Pictured: Bejun Mehta by Marco Borggreve, CC BY 3.0.
by Mary Lathem
Discover something new today! This series explores the lives and contributions of classical artists with connections to the Carolinas. Intended as quick “brain breaks” for learners of all ages, these educational features can be divided into sections for daily reading or used as lesson plans for students at home.
NAME: Bejun Mehta
PROFESSION: Opera Singer
VOICE TYPE: Countertenor
What is a countertenor?
“Countertenor” classifies the highest voice type for a male classical singer, achieved by using falsetto. A countertenor’s range is usually similar to a female contralto or mezzo-soprano, but can even be as high as a soprano’s range!
The Boy Soprano Years
It’s not unusual to go through a career change or two over the course of your life – but can you imagine retiring from your first career at 15? Though he is one of the most celebrated countertenors alive today, Bejun Mehta’s journey from accomplished boy soprano to the opera stage was less of a straight line than you might think.
Born in Laurinburg, North Carolina in 1968, Bejun quickly attracted attention for his unusually strong, clear soprano voice. By the age of 8, he had established himself as a prodigy, regularly performing as a soloist with major orchestras around the globe – but even as his skill developed, he knew this stage of life wouldn’t last forever. With a voice change quickly approaching, he recorded the 1983 album Bejun at 14, and his boy soprano career halted shortly after.
A Time of Transition
In a 1998 interview with the New York Times, Bejun described the end of his boy soprano years as a “double whammy:” ”Not only did you stop being visible and famous, but you lost what it was that you could do. And that was tremendously painful.” Over the next several years, he continued his musical pursuits as a cellist, conductor, and producer, but he could never shake the need to sing. After attempting to train as a baritone (an effort that “just wasn’t working”) and nearly giving up on singing altogether, Bejun experimented with his range one afternoon after reading an article about a countertenor – and something truly magical happened.
A Singing Career, Reinvented
Though becoming a countertenor might seem like a logical next step, the mechanics of the boy soprano and countertenor voice are not always compatible – and Bejun wasn’t interested in the “hooty, broken-voiced sound” of many countertenors he knew as a child. In fact, he disliked the idea of being a countertenor so much that he never considered becoming one until the day of his “experiment.”
Listening with the ears of a music producer, Bejun was surprised to discover that he liked the quality of his higher register – and after a fateful audition just one month later, opera legend Marilyn Horne connected him with a manager. Less than a year after discovering his countertenor voice, Bejun made his New York City Opera debut as Armindo in Handel’s “Partinope.”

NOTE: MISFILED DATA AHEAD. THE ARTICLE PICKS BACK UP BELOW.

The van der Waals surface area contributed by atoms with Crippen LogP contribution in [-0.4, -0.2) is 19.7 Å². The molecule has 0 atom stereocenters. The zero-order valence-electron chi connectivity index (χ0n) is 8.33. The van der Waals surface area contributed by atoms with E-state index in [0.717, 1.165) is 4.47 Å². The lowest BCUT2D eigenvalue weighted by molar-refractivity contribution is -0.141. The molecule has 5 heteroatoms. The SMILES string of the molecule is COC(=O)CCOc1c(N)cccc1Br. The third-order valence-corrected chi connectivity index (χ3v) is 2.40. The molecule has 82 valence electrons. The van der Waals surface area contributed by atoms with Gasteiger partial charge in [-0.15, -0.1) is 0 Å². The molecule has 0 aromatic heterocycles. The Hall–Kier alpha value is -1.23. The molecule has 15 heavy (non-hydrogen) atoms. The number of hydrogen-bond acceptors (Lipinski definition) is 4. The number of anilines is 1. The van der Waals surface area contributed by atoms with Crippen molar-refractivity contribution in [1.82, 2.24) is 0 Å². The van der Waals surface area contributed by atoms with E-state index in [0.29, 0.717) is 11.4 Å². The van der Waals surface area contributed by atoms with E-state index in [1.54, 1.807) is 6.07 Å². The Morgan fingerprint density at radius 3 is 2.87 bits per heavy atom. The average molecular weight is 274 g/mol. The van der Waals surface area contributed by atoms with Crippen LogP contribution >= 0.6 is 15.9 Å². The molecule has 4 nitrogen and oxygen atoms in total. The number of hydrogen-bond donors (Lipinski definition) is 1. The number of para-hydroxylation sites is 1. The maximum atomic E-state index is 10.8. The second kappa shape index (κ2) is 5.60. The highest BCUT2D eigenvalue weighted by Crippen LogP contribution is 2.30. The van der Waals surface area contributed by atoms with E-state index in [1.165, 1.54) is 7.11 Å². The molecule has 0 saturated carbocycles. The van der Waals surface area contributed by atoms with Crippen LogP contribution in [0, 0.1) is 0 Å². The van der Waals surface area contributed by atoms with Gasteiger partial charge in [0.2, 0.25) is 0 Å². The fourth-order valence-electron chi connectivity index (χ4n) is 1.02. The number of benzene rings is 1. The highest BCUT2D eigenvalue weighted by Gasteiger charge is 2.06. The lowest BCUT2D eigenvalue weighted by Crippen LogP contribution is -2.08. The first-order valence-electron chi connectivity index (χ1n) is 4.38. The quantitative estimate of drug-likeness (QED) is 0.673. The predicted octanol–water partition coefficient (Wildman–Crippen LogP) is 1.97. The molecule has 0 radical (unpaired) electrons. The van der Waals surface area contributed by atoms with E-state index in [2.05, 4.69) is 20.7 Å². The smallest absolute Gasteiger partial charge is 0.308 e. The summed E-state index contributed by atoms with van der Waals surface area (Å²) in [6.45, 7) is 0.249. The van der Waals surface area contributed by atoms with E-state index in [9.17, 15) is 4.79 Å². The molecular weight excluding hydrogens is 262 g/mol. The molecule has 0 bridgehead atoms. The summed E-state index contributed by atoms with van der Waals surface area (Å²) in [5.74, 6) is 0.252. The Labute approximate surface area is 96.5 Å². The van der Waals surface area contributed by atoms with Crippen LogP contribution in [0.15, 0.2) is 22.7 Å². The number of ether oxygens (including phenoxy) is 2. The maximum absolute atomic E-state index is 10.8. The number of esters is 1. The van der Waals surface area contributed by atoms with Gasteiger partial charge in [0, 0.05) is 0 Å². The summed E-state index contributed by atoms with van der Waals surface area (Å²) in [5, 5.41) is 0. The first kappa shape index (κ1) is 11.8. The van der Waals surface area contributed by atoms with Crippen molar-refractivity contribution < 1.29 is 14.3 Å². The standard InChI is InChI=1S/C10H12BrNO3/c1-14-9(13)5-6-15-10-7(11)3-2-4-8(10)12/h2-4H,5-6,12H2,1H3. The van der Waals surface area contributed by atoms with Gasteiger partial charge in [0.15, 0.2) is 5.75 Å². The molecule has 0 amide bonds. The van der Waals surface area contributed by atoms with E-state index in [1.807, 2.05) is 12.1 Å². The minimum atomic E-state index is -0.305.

Since his first operatic role in 1998, Bejun has gained a reputation as one of the finest countertenors of a generation. Described by Opera News as “perhaps the most sophisticated and musically satisfying of today’s countertenors,” Bejun regularly performs repertoire ranging from Baroque to contemporary music in addition to his thriving opera career.
Among dozens of other notable projects, Bejun’s 2011 solo CD Ombra Cara, a collection of Handel arias, won the ECHO Klassik for Best Operatic Recording of the Year. Bejun has recorded extensively after his 1983 debut record; his most recent album, CANTATA – yet can I hear…, was released in 2018 and received the Diapason d’Or distinction. In 2012 and 2013, Bejun appeared in both premiere casts of George Benjamin’s opera Written on Skin; the role of the Boy was created specifically for him. A new recording of Handel’s Orlando with Bejun in the title role was released in 2014, and in the same year, ArtHaus released a complete, staged film recording of Gluck’s Orfeo ed Euridice with Bejun as star and artistic advisor.
Resources & More
As a longtime supporter of Bejun’s boy soprano career, Leonard Bernstein once remarked, “It is hard to believe the richness and maturity of musical understanding in this adolescent boy.”
Bejun won a GRAMMY award for his production work on Janos Starker’s 1997 recording of Bach’s Cello Suites.
- Semele, “Where’er you walk,” Bejun (1987)
- Bach Cello Suite No. 1 in G Major, I. Prelude – Janos Starker (1997)
- Giulio Cesare in Egitto, “L’empio, Sleale, Indegno” (2003)
- Handel: Ombra cara “Aria Voi, che udito il mio lamento” (2010)
- Ralph Vaughan Williams, “Bright is the Ring of Words,” Down By the Salley Gardens (2011)
- George Benjamin, Written on Skin, “Part One, Scene IV: Agnes and the Boy I” (2012)
- Jose de Nebra, “Vendado amor es, no ciego” El Maestro Farinelli (2014)
- Handel Orlando: Act I, 15. Aria “Fammi combattere” (2014)
- Handel, “I Will Magnify Thee,” Cantata (2018)
Sources and Further Reading
Career Reborn, on a High Note (New York Times, 1998)
A New Voice, Fully Formed (Los Angeles Times, 1999)